ST. PETERSBURG, Fla. — A new high tech solution could soon prevent sewage spills in St. Petersburg.
Every time it pours, Donald Campbell watches as he says sewage water bubbles up from an underground pipe just feet from his front door on 52nd Avenue North.
“The sewage comes out of the manhole and into our yard. It's disgusting and it smells,” he said with disgust.
City leaders hauled in a, "wet weather station" outside of his home to pump sewage out of heavily used pipes and divert it in order to keep rain from clogging the system.
But, a high tech solution could soon help find problems faster and easier — sewer robots.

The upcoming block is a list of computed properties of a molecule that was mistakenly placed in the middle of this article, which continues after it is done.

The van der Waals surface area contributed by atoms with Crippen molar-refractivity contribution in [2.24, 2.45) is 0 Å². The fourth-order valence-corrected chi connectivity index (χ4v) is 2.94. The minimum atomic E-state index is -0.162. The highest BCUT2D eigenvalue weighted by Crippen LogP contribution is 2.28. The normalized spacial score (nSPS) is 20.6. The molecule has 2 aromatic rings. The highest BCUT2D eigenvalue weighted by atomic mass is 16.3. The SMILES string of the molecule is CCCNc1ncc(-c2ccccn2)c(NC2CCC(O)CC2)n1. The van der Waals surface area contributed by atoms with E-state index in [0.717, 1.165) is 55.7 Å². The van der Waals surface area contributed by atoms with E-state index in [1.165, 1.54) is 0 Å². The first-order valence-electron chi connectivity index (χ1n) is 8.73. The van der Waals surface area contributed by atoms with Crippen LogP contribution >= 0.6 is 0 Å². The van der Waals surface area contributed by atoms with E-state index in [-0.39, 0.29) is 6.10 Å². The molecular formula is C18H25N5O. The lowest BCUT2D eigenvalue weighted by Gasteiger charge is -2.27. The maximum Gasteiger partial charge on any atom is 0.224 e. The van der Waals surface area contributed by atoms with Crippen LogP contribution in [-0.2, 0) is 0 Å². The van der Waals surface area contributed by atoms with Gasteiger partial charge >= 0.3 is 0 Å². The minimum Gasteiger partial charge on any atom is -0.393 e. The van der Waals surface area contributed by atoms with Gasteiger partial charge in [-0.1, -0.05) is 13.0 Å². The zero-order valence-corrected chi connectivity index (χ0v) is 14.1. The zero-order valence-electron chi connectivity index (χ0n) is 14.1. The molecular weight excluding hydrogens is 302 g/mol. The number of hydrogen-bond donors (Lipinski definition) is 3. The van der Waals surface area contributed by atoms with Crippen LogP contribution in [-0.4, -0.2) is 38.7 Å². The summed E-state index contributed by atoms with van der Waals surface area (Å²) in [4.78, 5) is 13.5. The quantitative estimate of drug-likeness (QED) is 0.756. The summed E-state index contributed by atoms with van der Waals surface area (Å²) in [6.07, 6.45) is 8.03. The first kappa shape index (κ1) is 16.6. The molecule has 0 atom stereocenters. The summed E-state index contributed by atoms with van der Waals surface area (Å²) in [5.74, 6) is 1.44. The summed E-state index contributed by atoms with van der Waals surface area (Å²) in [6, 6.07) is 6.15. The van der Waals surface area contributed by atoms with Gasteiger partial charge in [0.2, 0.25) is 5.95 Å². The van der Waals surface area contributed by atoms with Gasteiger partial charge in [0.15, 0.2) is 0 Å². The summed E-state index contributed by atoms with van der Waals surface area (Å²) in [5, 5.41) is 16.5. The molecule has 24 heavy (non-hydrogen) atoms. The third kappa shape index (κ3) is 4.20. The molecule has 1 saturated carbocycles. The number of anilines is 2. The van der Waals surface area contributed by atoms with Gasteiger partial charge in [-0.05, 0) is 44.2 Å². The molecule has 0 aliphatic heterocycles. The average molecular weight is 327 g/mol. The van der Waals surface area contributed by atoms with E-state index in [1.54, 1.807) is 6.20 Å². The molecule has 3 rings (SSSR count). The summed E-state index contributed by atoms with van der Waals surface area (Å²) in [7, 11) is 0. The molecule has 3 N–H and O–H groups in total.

The robots autonomously scan miles of sewer pipes underground to find issues that could cause sewage spills.
“Sounds like a great idea,” Michele Queen exclaimed.
Queen can't stand the thought of the bay outside her Southeast St. Pete home being used as the dumping ground for semi-treated sewage again.
“It makes you worried about going into the water. It’s so beautiful and looks so inviting but yet you don’t know.”
In 2019 alone, Tampa Bay area counties have dumped 389,000 gallons of sewage, according to the Florida Department of Environmental Protection. That's enough to fill around 15 backyard swimming pools.
“We need to get it under control. I think that’s the key,” Queen added.
Upgrading our aging sewer systems are costing millions of dollars. St. Petersburg leaders hope the high-tech robots, which will cost $600,000 for a nine month contract, can help detect issues before they lead to major problems.
The sewer robots could be roaming our sewer pipes by this October.